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Current Research: Integrative Medicine

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Andressa Moreira Lemes*, Lara Saraiva Mori, Vanessa Assunção Peixoto, Veronica Nogueira Garcia Edelhoff and Kim-Ir-Sen Santos Teixeira
 
Department of Radiology and Diagnostic Imaging, Faculty of Medicine, Federal University of Goiás, Brazil
 
*Correspondence: Andressa Moreira Lemes, Department of Radiology and Diagnostic Imaging, Faculty of Medicine, Federal University of Goiás, Brazil, Tel: +556232096567, Email: [email protected]

Received Date: Jan 23, 2019 / Accepted Date: Feb 05, 2019 / Published Date: Feb 12, 2019

This open-access article is distributed under the terms of the Creative Commons Attribution Non-Commercial License (CC BY-NC) (http://creativecommons.org/licenses/by-nc/4.0/), which permits reuse, distribution and reproduction of the article, provided that the original work is properly cited and the reuse is restricted to noncommercial purposes. For commercial reuse, contact [email protected]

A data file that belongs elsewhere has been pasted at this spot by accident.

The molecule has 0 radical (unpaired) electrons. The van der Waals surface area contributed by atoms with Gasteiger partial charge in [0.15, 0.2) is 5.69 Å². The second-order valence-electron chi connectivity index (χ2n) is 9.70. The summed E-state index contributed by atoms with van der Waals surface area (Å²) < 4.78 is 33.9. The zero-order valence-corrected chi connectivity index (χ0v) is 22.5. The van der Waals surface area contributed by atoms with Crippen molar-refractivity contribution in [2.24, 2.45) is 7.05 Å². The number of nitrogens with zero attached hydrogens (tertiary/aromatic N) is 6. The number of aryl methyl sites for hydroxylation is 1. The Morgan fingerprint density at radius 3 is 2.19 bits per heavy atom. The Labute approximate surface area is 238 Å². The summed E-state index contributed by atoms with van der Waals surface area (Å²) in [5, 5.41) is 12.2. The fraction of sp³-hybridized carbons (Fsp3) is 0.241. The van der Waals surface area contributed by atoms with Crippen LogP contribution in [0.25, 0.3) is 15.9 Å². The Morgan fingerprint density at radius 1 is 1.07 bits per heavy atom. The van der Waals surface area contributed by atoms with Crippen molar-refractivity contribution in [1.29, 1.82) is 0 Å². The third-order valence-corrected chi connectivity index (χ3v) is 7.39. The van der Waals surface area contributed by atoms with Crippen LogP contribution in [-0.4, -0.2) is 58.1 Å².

Abstract

Orbital teratoma is a rare tumour, usually benign congenital lesion that presents at birth with progressive growth and proptosis. The correct and early diagnosis is important for a better prognose. In this case report, we describe the clinical and radiological aspects of a case.

Keywords

Teratomas; Orbital tumours; Tooth

Introduction

Teratomas are tumours that originate from germ cells of the three embryological layers (ectoderm, mesoderm and endoderm) [1]. The extragonadal location is more frequent in childhood and the sacrococcygeal is the most common (59%-65%) [2]. Head and neck teratomas accounte for 5%-14% of all teratomas, in which only 0.8% of them is orbital. The majority of those tumours are benign, congenital, detect at birth and presents a rapid growth causing proptosis [3]. The radiological features are suggestive and appear as a heterogeneous multiloculated cystic mass with focus of others tissues, including ossification, fat and calcification [4]. Therefore, due to the rarity of this tumour, we present the clinical and radiological aspects of a case.